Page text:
World stock markets climbed on Thursday as investors weighed a rebound in oil prices and prospects for further government stimulus against stark economic data showing the toll of the coronavirus pandemic. Investors tilted toward emerging markets from safe-haven assets like the dollar and government bonds. Major US and European stock indexes were up more than 1 per cent on news US jobless claims fell to 4.4 million, a decline from 5.2 million the week before, but still about 200,000 more than expected. A record 26 million Americans have sought unemployment benefits over the past five weeks. "The market is ignoring all the weak data so far, it's priced in," said Priya Misra, head of global rates strategy for TD Securities.
Dublin's Iseq rose 0.6 per cent to 5,262, slightly underperforming its European peers. The State's main banks had their best day in several weeks. Bank of Ireland, AIB and Permanent TSB were up 13.5 per cent, 8.2 per cent and 3.5 per cent respectively on foot of European Central Bank (ECB) moves to make it easier for banks to borrow.
Homebuilders Cairn and Glenveagh also enjoyed a bounce, increasing by 6 per cent and 5 per cent, amid further speculation that construction may be among the first sectors to reopen after the lockdown.
Ryanair shed more value, however, dropping 0.9 per cent to €9.42 as rival carrier Lufthansa inches closer to finalising a state aid rescue package worth up to €10 billion next week, reflecting the extent of damage caused to the airline industry from the crisis.
Hotel group Dalata, which has been badly hit by the shutdown, edged down again to €2.59 while Iseq heavyweight CRH fell 1 per cent to €25.85 albeit after a strong session on Wednesday linked to news it would stick to plans to pay a final dividend on last year's earnings.
Britain's FTSE 100 rebounded from early losses on Thursday, as surging oil prices and signs that major UK homebuilders were planning to resume work boosted sentiment, with investors shrugging off some shockingly weak economic data. After falling as much as 0.6 per cent in the morning session, the blue-chip FTSE 100 ended 1 per cent higher, boosted by oil majors Royal Dutch Shell and BP as crude prices recovered from a collapse earlier this week. Shares in Taylor Wimpey surged 9.4 per cent and smaller peer Vistry, formerly known as Bovis Homes, jumped 11.5 per cent after signalling plans to restart construction work in the next two weeks. Taylor Wimpey also said it continued to sell houses online during the lockdown and posted solid year-on-year growth in orders, sparking a rally in shares of fellow homebuilders Barratt Development and Persimmon. That added to hopes of a rebound in economic activity, with stock markets even looking past data showing a historic collapse in demand for UK businesses in April as the coronavirus pandemic forced a nationwide lockdown. The IHS Markit/CIPS Flash UK Composite Purchasing Managers' Index (PMI) fell to a record low of 12.9 from 36.0 in March – miles below even the weakest forecast of 31.4 in a Reuters poll of economists.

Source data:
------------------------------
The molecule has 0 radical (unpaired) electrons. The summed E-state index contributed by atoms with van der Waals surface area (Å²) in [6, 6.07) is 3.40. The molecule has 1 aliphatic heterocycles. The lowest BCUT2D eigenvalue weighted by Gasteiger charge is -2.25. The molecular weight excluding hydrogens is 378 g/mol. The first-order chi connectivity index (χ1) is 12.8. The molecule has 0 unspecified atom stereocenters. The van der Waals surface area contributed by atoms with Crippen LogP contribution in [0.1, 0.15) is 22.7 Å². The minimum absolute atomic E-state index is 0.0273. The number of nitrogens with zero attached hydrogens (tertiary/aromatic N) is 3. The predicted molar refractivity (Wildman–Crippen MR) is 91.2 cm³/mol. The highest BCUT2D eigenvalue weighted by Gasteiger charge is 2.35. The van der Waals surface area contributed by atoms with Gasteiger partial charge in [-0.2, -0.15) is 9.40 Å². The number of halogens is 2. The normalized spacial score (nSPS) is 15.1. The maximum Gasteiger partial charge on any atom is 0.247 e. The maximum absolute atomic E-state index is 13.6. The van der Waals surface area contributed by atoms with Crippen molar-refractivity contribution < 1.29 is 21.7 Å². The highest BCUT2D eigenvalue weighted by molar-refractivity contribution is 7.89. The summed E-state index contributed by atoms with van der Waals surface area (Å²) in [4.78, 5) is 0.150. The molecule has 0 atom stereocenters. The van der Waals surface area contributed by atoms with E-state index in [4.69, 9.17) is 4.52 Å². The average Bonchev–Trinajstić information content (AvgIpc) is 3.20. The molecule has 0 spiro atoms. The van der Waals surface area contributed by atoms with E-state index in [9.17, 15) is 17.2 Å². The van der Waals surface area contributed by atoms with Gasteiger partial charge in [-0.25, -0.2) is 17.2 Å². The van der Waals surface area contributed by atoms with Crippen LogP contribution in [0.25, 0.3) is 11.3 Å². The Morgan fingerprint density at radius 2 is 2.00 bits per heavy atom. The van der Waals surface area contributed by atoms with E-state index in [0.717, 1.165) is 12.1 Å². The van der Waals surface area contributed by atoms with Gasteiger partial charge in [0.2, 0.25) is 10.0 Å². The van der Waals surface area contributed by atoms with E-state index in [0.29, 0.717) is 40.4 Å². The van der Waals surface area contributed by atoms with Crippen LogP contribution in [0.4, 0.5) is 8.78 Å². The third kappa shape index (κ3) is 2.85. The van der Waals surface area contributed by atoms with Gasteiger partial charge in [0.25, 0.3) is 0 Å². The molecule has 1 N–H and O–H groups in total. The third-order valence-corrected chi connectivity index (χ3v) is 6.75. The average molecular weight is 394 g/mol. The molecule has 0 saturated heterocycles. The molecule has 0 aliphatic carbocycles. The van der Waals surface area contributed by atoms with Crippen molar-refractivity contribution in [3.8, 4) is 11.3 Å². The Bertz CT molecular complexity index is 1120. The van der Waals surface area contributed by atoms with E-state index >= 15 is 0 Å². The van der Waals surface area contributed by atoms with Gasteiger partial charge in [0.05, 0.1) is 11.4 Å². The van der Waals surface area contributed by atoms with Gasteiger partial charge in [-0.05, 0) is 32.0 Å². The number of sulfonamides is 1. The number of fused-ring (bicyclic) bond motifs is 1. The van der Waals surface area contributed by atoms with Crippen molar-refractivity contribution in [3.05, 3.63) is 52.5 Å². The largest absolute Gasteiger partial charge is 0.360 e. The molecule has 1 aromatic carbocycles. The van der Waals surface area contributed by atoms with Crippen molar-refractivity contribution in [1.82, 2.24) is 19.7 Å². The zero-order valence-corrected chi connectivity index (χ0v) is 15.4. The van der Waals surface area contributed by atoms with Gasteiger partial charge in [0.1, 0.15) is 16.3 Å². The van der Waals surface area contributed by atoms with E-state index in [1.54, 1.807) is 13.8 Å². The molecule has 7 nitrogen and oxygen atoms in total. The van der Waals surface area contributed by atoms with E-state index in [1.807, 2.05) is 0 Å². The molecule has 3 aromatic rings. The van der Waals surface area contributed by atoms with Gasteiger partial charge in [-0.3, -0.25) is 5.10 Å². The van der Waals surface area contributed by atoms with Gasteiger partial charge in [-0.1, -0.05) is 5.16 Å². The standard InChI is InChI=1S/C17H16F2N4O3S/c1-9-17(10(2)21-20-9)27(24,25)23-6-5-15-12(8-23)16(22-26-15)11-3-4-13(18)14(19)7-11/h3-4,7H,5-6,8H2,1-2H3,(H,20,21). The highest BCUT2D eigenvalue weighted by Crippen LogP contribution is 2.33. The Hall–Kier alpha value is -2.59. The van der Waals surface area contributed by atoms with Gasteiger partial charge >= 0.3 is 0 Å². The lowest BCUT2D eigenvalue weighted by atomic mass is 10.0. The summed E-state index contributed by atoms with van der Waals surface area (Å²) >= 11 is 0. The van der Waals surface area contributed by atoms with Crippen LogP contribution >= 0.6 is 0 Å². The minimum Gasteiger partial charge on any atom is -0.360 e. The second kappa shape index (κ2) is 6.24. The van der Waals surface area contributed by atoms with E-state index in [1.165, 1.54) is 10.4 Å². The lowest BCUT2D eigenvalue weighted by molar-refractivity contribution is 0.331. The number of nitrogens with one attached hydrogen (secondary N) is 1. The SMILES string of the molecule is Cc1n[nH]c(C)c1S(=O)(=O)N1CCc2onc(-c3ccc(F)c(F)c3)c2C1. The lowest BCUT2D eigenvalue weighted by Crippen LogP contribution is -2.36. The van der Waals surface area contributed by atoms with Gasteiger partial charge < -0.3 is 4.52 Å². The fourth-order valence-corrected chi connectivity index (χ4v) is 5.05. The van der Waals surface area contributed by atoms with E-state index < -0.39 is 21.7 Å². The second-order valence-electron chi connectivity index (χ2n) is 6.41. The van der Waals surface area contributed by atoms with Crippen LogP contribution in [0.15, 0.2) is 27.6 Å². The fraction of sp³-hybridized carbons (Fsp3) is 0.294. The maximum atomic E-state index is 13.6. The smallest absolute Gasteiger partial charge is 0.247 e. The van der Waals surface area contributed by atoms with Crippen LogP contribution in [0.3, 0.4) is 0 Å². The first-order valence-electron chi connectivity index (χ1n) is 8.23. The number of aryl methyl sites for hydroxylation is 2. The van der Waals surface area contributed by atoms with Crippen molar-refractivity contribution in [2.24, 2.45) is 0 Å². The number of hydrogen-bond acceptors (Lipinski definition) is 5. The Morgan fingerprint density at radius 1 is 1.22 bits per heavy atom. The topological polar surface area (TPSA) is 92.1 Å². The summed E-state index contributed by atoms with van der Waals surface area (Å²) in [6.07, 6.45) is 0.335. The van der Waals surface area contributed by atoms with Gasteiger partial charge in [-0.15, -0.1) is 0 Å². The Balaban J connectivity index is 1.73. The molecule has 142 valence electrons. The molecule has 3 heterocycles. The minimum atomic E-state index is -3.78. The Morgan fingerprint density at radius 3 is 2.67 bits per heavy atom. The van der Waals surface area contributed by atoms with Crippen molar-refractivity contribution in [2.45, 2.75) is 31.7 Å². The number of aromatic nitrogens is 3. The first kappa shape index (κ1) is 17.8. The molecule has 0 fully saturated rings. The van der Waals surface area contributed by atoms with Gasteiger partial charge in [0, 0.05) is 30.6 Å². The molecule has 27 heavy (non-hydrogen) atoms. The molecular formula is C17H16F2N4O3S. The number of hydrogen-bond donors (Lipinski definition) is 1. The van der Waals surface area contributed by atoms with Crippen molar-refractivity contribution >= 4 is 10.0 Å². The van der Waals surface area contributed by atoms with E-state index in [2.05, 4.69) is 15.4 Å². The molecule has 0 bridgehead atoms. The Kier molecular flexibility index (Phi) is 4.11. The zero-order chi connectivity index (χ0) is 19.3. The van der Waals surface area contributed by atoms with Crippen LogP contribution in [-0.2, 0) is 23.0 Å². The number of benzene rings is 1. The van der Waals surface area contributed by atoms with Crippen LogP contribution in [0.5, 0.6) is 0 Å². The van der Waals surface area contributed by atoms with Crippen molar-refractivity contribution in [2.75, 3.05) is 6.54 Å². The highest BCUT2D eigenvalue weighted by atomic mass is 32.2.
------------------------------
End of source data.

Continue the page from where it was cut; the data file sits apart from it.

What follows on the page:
A rally in energy and bank shares lifted European stock markets on Thursday, while investors counted on more stimulus to revive the bloc's economy as the coronavirus-induced lockdowns brought activity to a halt in April. The pan-European Stoxx 600 was up 0.9 per cent, recovering for a second straight day as oil prices edged higher after collapsing at the start of the week. The energy index jumped 3 per cent, with Total SA, BP and Royal Dutch Shell providing the biggest boost to the Stoxx 600. Kicking off the first-quarter earnings season for the big European lenders, Credit Suisse's net profit topped expectations, but the bank followed its American peers in bulking up for potential loan losses due to the pandemic. Sweden's AB Volvo shed 5.6 per cent and was on course for its worst day in a week after warning of stalling truck orders and a challenging adjustment to a "new normal" of feebler demand.
Wall Street jumped 1 per cent on Thursday as a third straight decline in weekly jobless claims raised hopes the worst of the coronavirus pandemic’s impact on the labour market was over, while energy stocks zoomed 5 per cent on a rebound in oil prices.
Weekly jobless claims fell to 4.43 million from a revised 5.24 million, but it was still staggering and took the total in the past five weeks to a record 26 million, wiping out all the US jobs created since the global financial crisis. Blackstone Group jumped 6 per cent as the asset manager posted a 4 per cent rise in its first-quarter distributable earnings, driven by a surge in management fees.
A 10.3 per cent jump for Las Vegas Sands Corp lifted US casino operators after the company predicted a speedy recovery in Asia on pent-up gambling demand. Shares in Wynn Resorts, MGM Resorts and Melco Resorts gained 4-8 per cent. – Additional reporting by Reuters